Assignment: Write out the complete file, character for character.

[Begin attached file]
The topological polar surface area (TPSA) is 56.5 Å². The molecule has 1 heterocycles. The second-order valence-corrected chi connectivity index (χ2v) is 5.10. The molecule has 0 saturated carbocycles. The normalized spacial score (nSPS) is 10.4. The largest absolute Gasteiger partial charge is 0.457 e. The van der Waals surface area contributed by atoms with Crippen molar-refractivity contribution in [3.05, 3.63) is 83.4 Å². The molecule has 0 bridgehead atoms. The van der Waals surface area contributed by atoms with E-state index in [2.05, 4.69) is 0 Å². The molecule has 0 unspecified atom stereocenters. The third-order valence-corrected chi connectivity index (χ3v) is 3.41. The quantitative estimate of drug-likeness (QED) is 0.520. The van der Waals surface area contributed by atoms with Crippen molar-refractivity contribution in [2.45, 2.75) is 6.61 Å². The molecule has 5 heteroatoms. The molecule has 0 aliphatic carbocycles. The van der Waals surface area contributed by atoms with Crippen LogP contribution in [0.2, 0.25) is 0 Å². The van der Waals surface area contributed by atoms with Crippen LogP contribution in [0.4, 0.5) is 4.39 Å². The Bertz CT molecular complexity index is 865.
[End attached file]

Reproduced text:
The topological polar surface area (TPSA) is 56.5 Å². The molecule has 1 heterocycles. The second-order valence-corrected chi connectivity index (χ2v) is 5.10. The molecule has 0 saturated carbocycles. The normalized spacial score (nSPS) is 10.4. The largest absolute Gasteiger partial charge is 0.457 e. The van der Waals surface area contributed by atoms with Crippen molar-refractivity contribution in [3.05, 3.63) is 83.4 Å². The molecule has 0 bridgehead atoms. The van der Waals surface area contributed by atoms with E-state index in [2.05, 4.69) is 0 Å². The molecule has 0 unspecified atom stereocenters. The third-order valence-corrected chi connectivity index (χ3v) is 3.41. The quantitative estimate of drug-likeness (QED) is 0.520. The van der Waals surface area contributed by atoms with Crippen molar-refractivity contribution in [2.45, 2.75) is 6.61 Å². The molecule has 5 heteroatoms. The molecule has 0 aliphatic carbocycles. The van der Waals surface area contributed by atoms with Crippen LogP contribution in [0.2, 0.25) is 0 Å². The van der Waals surface area contributed by atoms with Crippen LogP contribution in [0.4, 0.5) is 4.39 Å². The Bertz CT molecular complexity index is 865.